Clarification because people are going to ask: this has nothing to do with COVID-19.
Look, even his son-in-law had to tell the news (AFP) that his death has nothing to do with it:
— Agence France-Presse (@afpfr) March 24, 2020
“Albert Uderzo died in his sleep at his home in Neuilly, after a heart attack that was not linked to the coronavirus. He had been extremely tired for the past several weeks.”
But I do have a fun fact for you: a masked character in a 2017 Asterix comic release was called Coronavirus. No, I’m not kidding:
What was the name of the Roman charioteer in Asterix and the chariot race? Interestingly it was Coronavirus and he also wore a mask. I thought this was too good not to share #Asterix&Obelix #Goscinny&Uderzo #Genius pic.twitter.com/X0ulyPhKpc
— Jaaved Jaaferi (@jaavedjaaferi) February 9, 2020
But back to the main story.
Albert Uderzo Passed Away at 92
Fans of puns and Uderzo’s amazing artwork would definitely miss him and never forget the legacy he left behind in his comics, which he created together with René Goscinny.
No doubt that he will be remembered: the series sold over 370 million copies across the world and was translated into over a hundred languages, had 11 films and a theme park.
Goscinny had passed away in 1977 and left Uderzo to continue the series alone until 2011. The duo had written volumes 1–24, 32 and 34 of the series together.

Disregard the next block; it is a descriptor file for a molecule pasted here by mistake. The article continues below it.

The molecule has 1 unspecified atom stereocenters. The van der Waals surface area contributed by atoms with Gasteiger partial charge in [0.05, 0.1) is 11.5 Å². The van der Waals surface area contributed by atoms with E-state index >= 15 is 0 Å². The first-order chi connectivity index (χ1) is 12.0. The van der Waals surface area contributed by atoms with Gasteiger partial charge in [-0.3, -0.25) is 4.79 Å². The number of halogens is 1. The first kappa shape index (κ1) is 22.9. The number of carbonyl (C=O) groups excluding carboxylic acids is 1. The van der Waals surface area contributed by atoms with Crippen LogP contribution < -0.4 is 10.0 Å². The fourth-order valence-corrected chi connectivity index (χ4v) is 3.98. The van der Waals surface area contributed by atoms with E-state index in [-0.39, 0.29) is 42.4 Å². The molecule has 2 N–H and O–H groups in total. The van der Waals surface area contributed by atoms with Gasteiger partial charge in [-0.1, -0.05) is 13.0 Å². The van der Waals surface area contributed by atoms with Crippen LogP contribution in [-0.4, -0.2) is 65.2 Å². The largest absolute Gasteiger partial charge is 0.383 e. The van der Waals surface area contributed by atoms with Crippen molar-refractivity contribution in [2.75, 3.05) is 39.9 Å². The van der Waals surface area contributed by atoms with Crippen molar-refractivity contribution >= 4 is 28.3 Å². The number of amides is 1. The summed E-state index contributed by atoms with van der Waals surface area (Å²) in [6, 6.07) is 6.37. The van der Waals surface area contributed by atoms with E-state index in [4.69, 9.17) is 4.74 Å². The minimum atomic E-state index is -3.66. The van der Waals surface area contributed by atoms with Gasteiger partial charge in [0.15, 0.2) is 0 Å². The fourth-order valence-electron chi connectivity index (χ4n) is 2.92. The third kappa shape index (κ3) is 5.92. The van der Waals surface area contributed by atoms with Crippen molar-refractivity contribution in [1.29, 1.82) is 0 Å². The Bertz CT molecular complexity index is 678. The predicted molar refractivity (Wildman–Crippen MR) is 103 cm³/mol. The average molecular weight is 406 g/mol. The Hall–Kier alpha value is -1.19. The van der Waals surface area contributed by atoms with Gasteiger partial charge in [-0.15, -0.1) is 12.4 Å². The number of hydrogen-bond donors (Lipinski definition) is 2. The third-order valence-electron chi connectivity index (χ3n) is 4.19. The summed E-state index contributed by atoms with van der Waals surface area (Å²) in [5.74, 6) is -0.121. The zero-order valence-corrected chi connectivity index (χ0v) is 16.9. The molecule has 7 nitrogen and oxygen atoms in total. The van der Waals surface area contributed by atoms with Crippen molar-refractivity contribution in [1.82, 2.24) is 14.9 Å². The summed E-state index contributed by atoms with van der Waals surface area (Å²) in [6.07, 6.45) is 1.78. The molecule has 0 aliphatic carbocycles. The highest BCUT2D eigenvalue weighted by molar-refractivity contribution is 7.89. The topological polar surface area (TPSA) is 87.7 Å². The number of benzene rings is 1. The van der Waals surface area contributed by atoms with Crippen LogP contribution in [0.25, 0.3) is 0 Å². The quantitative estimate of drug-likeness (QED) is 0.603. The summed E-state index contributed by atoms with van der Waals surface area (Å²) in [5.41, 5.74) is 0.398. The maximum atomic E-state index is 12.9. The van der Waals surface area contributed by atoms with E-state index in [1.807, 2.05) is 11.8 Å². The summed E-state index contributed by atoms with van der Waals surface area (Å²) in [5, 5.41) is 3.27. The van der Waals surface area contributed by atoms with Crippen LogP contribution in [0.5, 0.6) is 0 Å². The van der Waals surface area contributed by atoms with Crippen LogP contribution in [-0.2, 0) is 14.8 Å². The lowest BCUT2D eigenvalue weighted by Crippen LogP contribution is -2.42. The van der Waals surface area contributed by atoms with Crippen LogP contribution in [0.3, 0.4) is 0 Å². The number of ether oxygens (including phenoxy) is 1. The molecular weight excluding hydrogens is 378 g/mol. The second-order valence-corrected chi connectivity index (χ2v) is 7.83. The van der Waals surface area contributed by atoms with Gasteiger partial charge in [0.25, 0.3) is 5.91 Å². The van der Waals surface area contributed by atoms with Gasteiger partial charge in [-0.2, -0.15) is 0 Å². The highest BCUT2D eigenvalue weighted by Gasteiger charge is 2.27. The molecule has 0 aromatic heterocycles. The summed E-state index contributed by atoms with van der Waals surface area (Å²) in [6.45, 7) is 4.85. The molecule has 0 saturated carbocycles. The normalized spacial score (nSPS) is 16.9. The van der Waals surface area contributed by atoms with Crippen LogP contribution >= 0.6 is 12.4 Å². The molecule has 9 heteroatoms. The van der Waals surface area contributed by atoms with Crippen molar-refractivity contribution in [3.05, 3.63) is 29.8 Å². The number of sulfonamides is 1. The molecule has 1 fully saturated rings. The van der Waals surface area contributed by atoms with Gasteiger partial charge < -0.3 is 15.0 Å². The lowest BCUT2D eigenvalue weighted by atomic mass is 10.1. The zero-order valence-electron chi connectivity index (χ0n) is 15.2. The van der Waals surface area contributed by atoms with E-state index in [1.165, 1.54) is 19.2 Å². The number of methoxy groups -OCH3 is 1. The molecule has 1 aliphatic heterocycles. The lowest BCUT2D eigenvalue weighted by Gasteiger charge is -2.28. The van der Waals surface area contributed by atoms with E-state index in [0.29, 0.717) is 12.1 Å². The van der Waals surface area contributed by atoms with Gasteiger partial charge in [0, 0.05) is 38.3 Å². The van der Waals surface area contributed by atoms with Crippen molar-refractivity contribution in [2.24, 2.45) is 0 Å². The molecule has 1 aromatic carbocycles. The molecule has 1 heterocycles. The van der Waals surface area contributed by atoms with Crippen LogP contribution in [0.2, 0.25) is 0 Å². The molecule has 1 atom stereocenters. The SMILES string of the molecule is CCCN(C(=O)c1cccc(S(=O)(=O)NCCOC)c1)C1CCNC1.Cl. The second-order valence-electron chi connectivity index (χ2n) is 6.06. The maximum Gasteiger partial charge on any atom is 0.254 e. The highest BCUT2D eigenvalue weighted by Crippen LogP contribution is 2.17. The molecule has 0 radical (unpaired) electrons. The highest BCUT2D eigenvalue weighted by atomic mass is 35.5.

Uderzo published eight more volumes before handing over to Jean-Yves Ferri and Didier Conrad in 2013.
Asterix Was A Big Influence Even to Other Authors
According to The Guardian, other authors had also expressed their love for the Asterix comics.
Cressida Cowell, author and illustrator of How to Train your Dragon, said, “I loved Asterix as a child, and his style was absolutely iconic. Creating a huge cast of individually recognisable characters, and the minute detail of all those group battles and the action scenes is an achievement in itself, but his real skill was combining fast-paced adventure with such humour and warmth. Children come to read in a lot of different ways, with comics and graphic novels being hugely important for a lot of kids. Asterix has taught generations of children around the world to love reading.”
Mark Millar, the creator of comics Kingsman and Kick-Ass, among others, called Uderzo “the Master” and “my gateway drug to beautiful European comics”.
Rafael Albuquerque, illustrator and co-creator of American Vampire, said that Uderzo was “his biggest influences in comics”.
Oliver Kamm, a writer, said Uderzo was “a cartoonist of genius, whose skills perfectly combined with those of the brilliant René Goscinny”. His mother, Anthea Bell, translated the Asterix books into English.
Chris Addison, a comedian, also mourned Uderzo’s passing on Twitter.
Waaagh! Albert Uderzo has died. Oh, man. I think very few people's work will ever give me the amount of pleasure his has ever since I was very young. One of my greatest culinary regrets is that I'll never get to eat wild boar the way he drew them for Asterix. Chapeau, monsieur.
— Chris Addison (@mrchrisaddison) March 24, 2020